discussion on and assessment of the probability of the introduction
of the BSE agent into the U.S. cattle population from imported
animals, animal products, and animal feedstuffs. This is somewhat
Review of the Evaluation of the Potential for Bovine Spongiform
Encephalopathy in the United States  Final Report
fundamental and would have provided additional basis for the risk
1) The review and synthesis of the published literature and
expert knowledge is somewhat patchy. One is left with the notion
that there has been insufficient consultation with researchers in the
field, which could have provided an ongoing peer review. One is
concerned that this could be used to generate criticisms that are
somewhat inevitable in such a politically laden subject. It would be
preferable to see the review and synthesis of the knowledge
available mapped on to the basic components of the risk
assessment. This is done to some extent but mainly on the detail
rather than the broader risks.
2) Many assumptions in the report were based on expert
judgments. However, the basis for using these judgments in the BSE
risk assessment should be explained as fully as possible.


GAO says US barriers to mad cow disease are full of holes

Robert Roos * News Editor

Note: This story was updated March 1, 2002, to include additional
information about recent federal actions to prevent mad cow disease.

Feb 28, 2002 (CIDRAP News)  Congress's General Accounting Office (GAO)
concludes in a new report that the United States remains vulnerable to
bovine spongiform encephalopathy (BSE), or mad cow disease, because of
inadequate import barriers and weak enforcement of rules to contain any
BSE-contaminated products that might reach US shores.

"The continuing absence of BSE in the United States today cannot be
sufficiently ensured by current federal prevent efforts," states the
report, released Feb 26. "The introduction and spread of BSE in the
United States could stem from cattle and cattle-derived products from
countries that subsequently developed BSE and from gaps in import
controls, animal testing, and feed ban enforcement. As a result of these
problems, consumers may unknowingly eat foods that contain central
nervous system tissue from a diseased animal."

The report says that about 1,000 cattle and 125 million pounds of beef
entered the United States from countries that later found cases of BSE.
Further, hundreds of firms have violated a ban on putting meat and bone
meal in cattle feed, and the Food and Drug Administration (FDA) has done
little to enforce the ban, the GAO says.

The GAO investigated the government's BSE prevention efforts at the
request of Sens. Tom Harkin, D-Iowa, Richard Lugar, R-Ind., and Dick
Durbin, D-Ill. Durbin promised to introduce a bill to strengthen BSE
prevention efforts. "We can't have the world's most reliable food supply
without an equally reliable system of regulation and oversight," Durbin
said in a Feb 26 news release.

Agriculture Secretary Ann Veneman took issue with the report on several
counts, saying the GAO didn't fully consider recent actions that federal
agencies have taken to strengthen BSE safeguards. She also said the GAO
didn't appropriately recognize a Harvard University report issued last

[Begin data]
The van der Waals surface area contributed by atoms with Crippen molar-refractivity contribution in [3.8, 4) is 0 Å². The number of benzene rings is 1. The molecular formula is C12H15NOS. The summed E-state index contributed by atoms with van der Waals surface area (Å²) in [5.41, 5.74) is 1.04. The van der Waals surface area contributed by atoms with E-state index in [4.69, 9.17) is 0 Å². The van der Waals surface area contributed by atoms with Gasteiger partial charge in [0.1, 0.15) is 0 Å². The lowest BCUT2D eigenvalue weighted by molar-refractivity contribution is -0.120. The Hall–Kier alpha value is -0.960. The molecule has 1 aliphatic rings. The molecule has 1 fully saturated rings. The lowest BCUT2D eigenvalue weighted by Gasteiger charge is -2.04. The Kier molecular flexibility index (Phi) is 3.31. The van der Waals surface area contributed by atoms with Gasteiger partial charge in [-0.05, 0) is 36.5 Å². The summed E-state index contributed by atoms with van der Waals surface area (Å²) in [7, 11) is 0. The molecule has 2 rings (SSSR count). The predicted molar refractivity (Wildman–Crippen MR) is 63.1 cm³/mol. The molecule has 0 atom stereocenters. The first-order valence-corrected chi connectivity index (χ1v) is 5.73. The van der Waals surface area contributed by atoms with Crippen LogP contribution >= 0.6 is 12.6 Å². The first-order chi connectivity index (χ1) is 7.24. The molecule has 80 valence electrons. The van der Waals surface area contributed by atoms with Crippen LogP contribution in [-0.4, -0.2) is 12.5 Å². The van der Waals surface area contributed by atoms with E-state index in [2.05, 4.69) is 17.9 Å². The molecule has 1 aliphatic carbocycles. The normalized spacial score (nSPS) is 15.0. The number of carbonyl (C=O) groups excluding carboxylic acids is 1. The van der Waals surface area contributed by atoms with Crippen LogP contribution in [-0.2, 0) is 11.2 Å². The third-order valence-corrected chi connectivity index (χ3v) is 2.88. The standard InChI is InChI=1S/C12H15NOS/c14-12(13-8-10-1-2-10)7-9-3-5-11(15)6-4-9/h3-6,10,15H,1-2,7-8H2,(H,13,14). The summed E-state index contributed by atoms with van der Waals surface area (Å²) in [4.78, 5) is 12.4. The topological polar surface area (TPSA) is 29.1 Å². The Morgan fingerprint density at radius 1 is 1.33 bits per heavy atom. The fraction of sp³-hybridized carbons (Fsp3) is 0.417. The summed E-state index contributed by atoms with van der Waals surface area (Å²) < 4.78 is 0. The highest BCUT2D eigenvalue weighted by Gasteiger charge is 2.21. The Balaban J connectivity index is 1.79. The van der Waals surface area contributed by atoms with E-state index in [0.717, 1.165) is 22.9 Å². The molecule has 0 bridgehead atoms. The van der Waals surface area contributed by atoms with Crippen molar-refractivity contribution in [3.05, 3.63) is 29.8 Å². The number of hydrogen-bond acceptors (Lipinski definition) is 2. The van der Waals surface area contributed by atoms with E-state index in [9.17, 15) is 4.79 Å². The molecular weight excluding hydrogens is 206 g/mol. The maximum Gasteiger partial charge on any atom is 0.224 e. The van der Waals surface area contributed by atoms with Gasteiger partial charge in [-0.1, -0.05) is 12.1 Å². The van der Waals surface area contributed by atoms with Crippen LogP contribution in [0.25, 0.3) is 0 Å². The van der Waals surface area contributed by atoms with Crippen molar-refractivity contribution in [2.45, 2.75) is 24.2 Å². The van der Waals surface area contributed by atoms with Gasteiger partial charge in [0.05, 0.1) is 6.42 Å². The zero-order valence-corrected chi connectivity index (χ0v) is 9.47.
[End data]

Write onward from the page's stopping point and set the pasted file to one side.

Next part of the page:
year that determined the risk of BSE in the United States to be very low.

Eating meat from animals with BSE is considered a risk factor for
variant Creutzfeldt-Jakob disease in humans. BSE prevention steps in the
United States began in 1989 with a ban on the importation of live
ruminants (cattle, sheep, and goats) and ruminant meat and bone meal
from the United Kingdom and other countries with BSE. In 1997 the ban
was extended to the rest of Europe, and the FDA banned the use of most
mammalian protein in feed for ruminants the same year. In addition, the
FDA and the US Department of Agriculture (USDA) screen cattle-derived,
FDA-regulated products imported from countries where BSE exists, the GAO
report says.

Over the past 20 years, the nation imported about 1,000 cattle, 125
million pounds of beef, and 23 million pounds of inedible meat
byproducts from countries where BSE was later found, the GAO determined.
Some contaminated animals or products may have entered the country
because BSE's incubation period is up to 8 years, the report says.

In particular, the nation imported 242 cattle from Japan between 1993
and 1999. After Japan reported its first BSE cases in September 2001,
the USDA managed to locate most of the imported cattle, but 24 animals
had already gone to slaughter or rendering.

"In addition to the BSE risk posed by past imports, a small but steady
stream of BSE-risk material may still be entering the United States
through international bulk mail," the GAO says. USDA inspectors at
international bulk mail facilities can spot organic matter with special
x-ray scanners, but inspectors are not on duty at all times and they can
screen only a fraction of the stream of incoming packages, the report
states. In a 6-month period last year, 570 of 116,000 packages screened
at one facility contained "at-risk beef or beef-derived products."

Risky items also can slip through federal ports of entry when shipments
are inaccurately labeled or through lack of inspection, the GAO
reported. For example, sampling by the US Customs Service in fiscal 1999
showed that information on beef shipments was wrong in over 21% of